David Slayton, a Texas court official, said he believes state judges a bigger oversight role might help. (Photo: House Ways & Means)

The Social Security Administration is having its own version of a problem that may sound familiar to financial advisors: figuring out what to do for beneficiaries with caregivers who are careless, or crooked.

The SSA names official benefits handlers, or “representative payees,” for beneficiaries who cannot handle the benefits themselves, such as children receiving Social Security death benefits, or people with severe mental or physical disabilities that interfere with their ability to manage their finances.

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Many users of private disability insurance or private long-term care insurance who file claims end up getting their Social Security benefits payments through representative payees.

The SSA now has about 6 million representative payees collecting benefits on behalf of about 8 million beneficiaries, and it has only limited ability to police the program, Gale Stallworth Stone testified at a recent hearing on the payee program in Washington.

Stone, the acting inspector general for the SSA, told members of the House Ways & Means Social Security and oversight subcommittees that the SSA conducted just 2,590 face-to-face payee interviews during the 12-month period that ended Sept. 30.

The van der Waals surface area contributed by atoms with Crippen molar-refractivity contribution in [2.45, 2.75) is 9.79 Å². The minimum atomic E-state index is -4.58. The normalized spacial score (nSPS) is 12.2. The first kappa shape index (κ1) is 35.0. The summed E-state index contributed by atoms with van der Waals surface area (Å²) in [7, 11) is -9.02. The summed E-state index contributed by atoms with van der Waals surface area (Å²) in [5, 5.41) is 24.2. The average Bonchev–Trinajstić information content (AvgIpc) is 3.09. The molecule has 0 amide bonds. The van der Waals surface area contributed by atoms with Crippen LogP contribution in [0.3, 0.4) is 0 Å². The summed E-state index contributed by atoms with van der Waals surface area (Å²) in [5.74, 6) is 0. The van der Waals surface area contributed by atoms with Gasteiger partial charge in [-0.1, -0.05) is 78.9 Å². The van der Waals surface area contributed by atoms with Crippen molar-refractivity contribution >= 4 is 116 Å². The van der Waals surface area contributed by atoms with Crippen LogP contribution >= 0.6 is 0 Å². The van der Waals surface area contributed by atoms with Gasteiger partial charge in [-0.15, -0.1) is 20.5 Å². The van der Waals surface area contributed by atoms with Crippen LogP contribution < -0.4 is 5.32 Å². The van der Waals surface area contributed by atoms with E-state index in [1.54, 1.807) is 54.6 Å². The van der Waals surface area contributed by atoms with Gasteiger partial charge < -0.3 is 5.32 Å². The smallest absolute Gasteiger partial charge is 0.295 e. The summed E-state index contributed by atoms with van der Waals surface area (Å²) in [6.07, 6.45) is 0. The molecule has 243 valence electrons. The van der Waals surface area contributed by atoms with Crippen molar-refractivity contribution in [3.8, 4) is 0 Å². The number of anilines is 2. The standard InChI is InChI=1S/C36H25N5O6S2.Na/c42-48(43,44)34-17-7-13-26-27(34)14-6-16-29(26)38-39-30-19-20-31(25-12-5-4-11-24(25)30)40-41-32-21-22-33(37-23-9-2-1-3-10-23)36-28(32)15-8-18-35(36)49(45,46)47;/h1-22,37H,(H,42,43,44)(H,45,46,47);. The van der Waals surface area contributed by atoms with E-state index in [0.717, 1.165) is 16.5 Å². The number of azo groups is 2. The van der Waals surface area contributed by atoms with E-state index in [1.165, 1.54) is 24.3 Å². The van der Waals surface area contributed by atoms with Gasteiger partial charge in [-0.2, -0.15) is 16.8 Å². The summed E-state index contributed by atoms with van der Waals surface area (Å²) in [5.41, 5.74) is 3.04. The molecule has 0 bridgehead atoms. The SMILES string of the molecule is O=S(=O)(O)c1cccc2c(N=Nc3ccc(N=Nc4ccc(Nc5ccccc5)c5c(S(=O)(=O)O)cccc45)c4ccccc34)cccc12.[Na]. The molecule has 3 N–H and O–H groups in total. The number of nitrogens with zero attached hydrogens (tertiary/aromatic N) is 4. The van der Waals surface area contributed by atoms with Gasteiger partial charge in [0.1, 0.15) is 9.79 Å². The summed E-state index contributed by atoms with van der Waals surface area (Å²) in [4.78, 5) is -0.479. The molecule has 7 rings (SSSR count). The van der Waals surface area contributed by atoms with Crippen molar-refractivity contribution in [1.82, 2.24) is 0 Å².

Stone gave many examples of payee abuse, including one involving a woman in Philadelphia who held people with mental disabilities in her basement and collected their Social Security benefits for years.

One recommendation Stone gave is for the SSA to make its service for representative payees less responsive.

The agency “should consider developing systems that prohibit employees from taking certain steps related to processing payee actions and payment, until systems issues or discrepancies are resolved,” Stone said.

Another witness, David Slayton, who works in the court administration office in Texas, testified that giving local judges who can see payees and beneficiaries in person a bigger role might be another way to protect the beneficiaries.

In some cases, Slayton said, a judge knows the official Social Security payee has a criminal background. The judge may appoint a guardian who is different from the payee, without having any ability to change the payee, Slayton added.

One solution would be for the SSA to make a beneficiary’s guardian the representative payee when a judge names someone other than the payee to be the guardian, Slayton said.

Slayton reported that there were 51,388 active guardianships in Texas at the end of 2016, and that 4,957 new guardianships were filed in 2016. The value of the estates under guardianship in Texas $5 billion, he said. That amounts to an average of about $100,000 in assets per guardianship estate.

House Ways & Means posted a collection of information about the hearing, including written versions of the witnesses’ testimony and a video recording of the hearing, here.

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